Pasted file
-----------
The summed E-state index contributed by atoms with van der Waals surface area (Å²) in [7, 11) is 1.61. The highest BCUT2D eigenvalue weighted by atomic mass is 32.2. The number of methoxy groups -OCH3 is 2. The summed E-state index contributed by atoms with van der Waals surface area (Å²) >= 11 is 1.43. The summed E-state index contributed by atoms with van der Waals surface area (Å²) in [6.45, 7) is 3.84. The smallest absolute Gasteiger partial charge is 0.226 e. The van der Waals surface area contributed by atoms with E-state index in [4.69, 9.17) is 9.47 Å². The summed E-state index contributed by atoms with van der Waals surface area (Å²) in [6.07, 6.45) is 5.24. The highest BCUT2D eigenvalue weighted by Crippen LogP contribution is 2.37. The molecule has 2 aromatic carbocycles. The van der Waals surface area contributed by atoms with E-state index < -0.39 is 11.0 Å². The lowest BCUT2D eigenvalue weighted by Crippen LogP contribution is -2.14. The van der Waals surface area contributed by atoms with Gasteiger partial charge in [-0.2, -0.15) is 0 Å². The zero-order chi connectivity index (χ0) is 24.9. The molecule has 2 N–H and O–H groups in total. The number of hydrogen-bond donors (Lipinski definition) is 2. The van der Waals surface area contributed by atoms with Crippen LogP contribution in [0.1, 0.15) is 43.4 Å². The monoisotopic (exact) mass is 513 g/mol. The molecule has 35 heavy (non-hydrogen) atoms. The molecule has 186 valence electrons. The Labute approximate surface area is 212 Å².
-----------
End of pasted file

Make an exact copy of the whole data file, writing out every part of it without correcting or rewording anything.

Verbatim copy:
The summed E-state index contributed by atoms with van der Waals surface area (Å²) in [7, 11) is 1.61. The highest BCUT2D eigenvalue weighted by atomic mass is 32.2. The number of methoxy groups -OCH3 is 2. The summed E-state index contributed by atoms with van der Waals surface area (Å²) >= 11 is 1.43. The summed E-state index contributed by atoms with van der Waals surface area (Å²) in [6.45, 7) is 3.84. The smallest absolute Gasteiger partial charge is 0.226 e. The van der Waals surface area contributed by atoms with E-state index in [4.69, 9.17) is 9.47 Å². The summed E-state index contributed by atoms with van der Waals surface area (Å²) in [6.07, 6.45) is 5.24. The highest BCUT2D eigenvalue weighted by Crippen LogP contribution is 2.37. The molecule has 2 aromatic carbocycles. The van der Waals surface area contributed by atoms with E-state index < -0.39 is 11.0 Å². The lowest BCUT2D eigenvalue weighted by Crippen LogP contribution is -2.14. The van der Waals surface area contributed by atoms with Gasteiger partial charge in [-0.2, -0.15) is 0 Å². The zero-order chi connectivity index (χ0) is 24.9. The molecule has 2 N–H and O–H groups in total. The number of hydrogen-bond donors (Lipinski definition) is 2. The van der Waals surface area contributed by atoms with Crippen LogP contribution in [0.1, 0.15) is 43.4 Å². The monoisotopic (exact) mass is 513 g/mol. The molecule has 35 heavy (non-hydrogen) atoms. The molecule has 186 valence electrons. The Labute approximate surface area is 212 Å².